Thursday, February 10, 2022

Eustache Deschamps

Somehow, in 770 posts on this blog, I never talked about Eustache Deschamps before. He was an extremely prolific poet who lived from 1346 until 1406/7. Born in northeast France, he studied under Guillaume de Machaut (about whom I have posted). Then, after studying law at Orleans University, he became a diplomatic messenger for King Charles V. He was granted other significant titles and duties during his life, including governor of the the commune Fisme.

Fisme suffered during the Hundred Years War between the English and French, and for this and other reasons Deschamps hated the English, using his poetry to express his feelings.

Deschamps wrote over 1100 ballades. To be fair, ballades were fairly short. The medieval ballade consisted of three eight-line stanzas with a repeating refrain. Most of them are satirical attacks on the English. He had praise for one Englishman though: he wrote one ballade praising Geoffrey Chaucer as a philosopher and poet. Chaucer, in turn, was inspired by Deschamp's one long poem, over 12,000 lines o the subject of women.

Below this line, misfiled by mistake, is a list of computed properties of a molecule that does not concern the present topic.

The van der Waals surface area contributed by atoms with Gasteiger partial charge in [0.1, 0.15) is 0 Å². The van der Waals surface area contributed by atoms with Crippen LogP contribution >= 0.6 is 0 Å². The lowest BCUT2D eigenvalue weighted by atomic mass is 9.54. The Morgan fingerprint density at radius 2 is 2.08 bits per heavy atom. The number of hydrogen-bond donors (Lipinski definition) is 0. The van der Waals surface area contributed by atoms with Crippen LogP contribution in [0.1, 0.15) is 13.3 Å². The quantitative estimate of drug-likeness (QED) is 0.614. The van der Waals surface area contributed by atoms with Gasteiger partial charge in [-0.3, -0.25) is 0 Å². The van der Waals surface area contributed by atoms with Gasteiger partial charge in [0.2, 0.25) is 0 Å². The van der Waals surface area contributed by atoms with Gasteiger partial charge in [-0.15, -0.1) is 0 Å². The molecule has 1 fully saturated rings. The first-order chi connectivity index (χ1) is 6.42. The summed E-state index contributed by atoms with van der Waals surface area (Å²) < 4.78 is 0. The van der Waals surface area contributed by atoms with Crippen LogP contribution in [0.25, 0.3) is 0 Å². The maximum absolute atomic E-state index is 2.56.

He also wrote a treatise on French poetry, in which he outlined the "rules" for different kinds of verse. He also shares his theory about music versus poetry. Music he considers "artificial" because anyone can learn it (it was a major course of study in universities), whereas poetry was "natural" because without being born with the talent for poetry, you would not be any good at it.

At least one line of his you might have heard. He wrote "Friends are relatives you make for yourself."

Next, I want to tell you a little about his university.

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